Verse > Anthologies > The World’s Best Poetry > Vol. V. Nature
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Bliss Carman, et al., eds.  The World’s Best Poetry.
Volume V. Nature.  1904.
 
III. The Seasons
A Snow-Storm
Charles Gamage Eastman (1816–1860)
 
Scene in a Vermont Winter

’T IS a fearful night in the winter time,
  As cold as it ever can be;
The roar of the blast is heard like the chimes
  Of the waves on an angry sea.
The moon is full; but her silver light        5
The storm dashes out with its wings to-night;
And over the sky from south to north
Not a star is seen, as the wind comes forth
  In the strength of a mighty glee.
 
All day had the snow come down,—all day        10
  As it never came down before;
And over the hills, at sunset, lay
  Some two or three feet, or more;
The fence was lost, and the wall of stone;
The windows blocked and the well-curbs gone;        15
The haystack had grown to a mountain lift,
And the wood-pile looked like a monster drift,
  As it lay by the farmer’s door.
 
The night sets in on a world of snow,
  While the air grows sharp and chill,        20
And the warning roar of a fearful blow
  Is heard on the distant hill;
And the norther, see! on the mountain peak
In his breath how the old trees writhe and shriek!
He shouts on the plain, ho-ho! ho-ho!        25
He drives from his nostrils the blinding snow,
  And growls with a savage will.
 
Such a night as this to be found abroad,
  In the drifts and the freezing air,
Sits a shivering dog, in the field, by the road,        30
  With the snow in his shaggy hair.
He shuts his eyes to the wind and growls;
He lifts his head and moans and howls;
Then crouching low, from the cutting sleet,
His nose is pressed on his quivering feet,—        35
  Pray, what does the dog do there?
 
A farmer came from the village plain,—
  But he lost the travelled way;
And for hours he trod with might and main
  A path for his horse and sleigh;        40
But colder still the cold winds blew,
And deeper still the deep drifts grew,
And his mare, a beautiful Morgan brown,
At last in her struggles floundered down,
  Where a log in a hollow lay.        45
 
In vain, with a neigh and a frenzied snort,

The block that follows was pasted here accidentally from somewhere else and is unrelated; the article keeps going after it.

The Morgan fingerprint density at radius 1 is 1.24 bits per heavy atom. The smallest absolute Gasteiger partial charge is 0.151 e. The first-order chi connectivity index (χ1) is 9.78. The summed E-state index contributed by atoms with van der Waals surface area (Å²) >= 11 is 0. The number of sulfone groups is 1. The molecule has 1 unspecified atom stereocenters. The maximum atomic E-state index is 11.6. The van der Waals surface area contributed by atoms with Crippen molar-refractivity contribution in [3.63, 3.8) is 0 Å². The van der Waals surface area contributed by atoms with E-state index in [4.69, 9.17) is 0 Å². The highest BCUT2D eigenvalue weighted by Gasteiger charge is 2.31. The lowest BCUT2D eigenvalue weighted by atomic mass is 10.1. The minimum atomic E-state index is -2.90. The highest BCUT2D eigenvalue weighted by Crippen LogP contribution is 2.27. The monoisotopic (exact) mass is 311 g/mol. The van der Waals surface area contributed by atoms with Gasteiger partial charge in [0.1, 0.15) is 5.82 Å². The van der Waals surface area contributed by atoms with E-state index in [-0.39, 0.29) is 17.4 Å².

She plunged in the drifting snow,
While her master urged, till his breath grew short,
  With a word and a gentle blow;
But the snow was deep, and the tugs were tight;        50
His hands were numb and had lost their might;
So he wallowed back to his half-filled sleigh,
And strove to shelter himself till day,
  With his coat and the buffalo.
 
He has given the last faint jerk of the rein,        55
  To rouse up his dying steed;
And the poor dog howls to the blast in vain,
  For help in his master’s need.
For awhile he strives with a wistful cry
To catch a glance from his drowsy eye,        60
And wags his tail if the rude winds flap
The skirt of the buffalo over his lap,
  And whines when he takes no heed.
 
The wind goes down and the storm is o’er,—
  ’T is the hour of midnight, past;        65
The old trees writhe and bend no more
  In the whirl of the rushing blast.
The silent moon with her peaceful light
Looks down on the hills with snow all white,
And the giant shadow of Camel’s Hump,        70
The blasted pine and the ghostly stump,
  Afar on the plain are cast.
 
But cold and dead by the hidden log
  Are they who came from the town,—
The man in his sleigh, and his faithful dog,        75
  And his beautiful Morgan brown,—
In the wide snow-desert, far and grand,
With his cap on his head and the reins in his hand,—
The dog with his nose on his master’s feet,
And the mare half seen from the crusted sleet,        80
  Where she lay when she floundered down.
 
 
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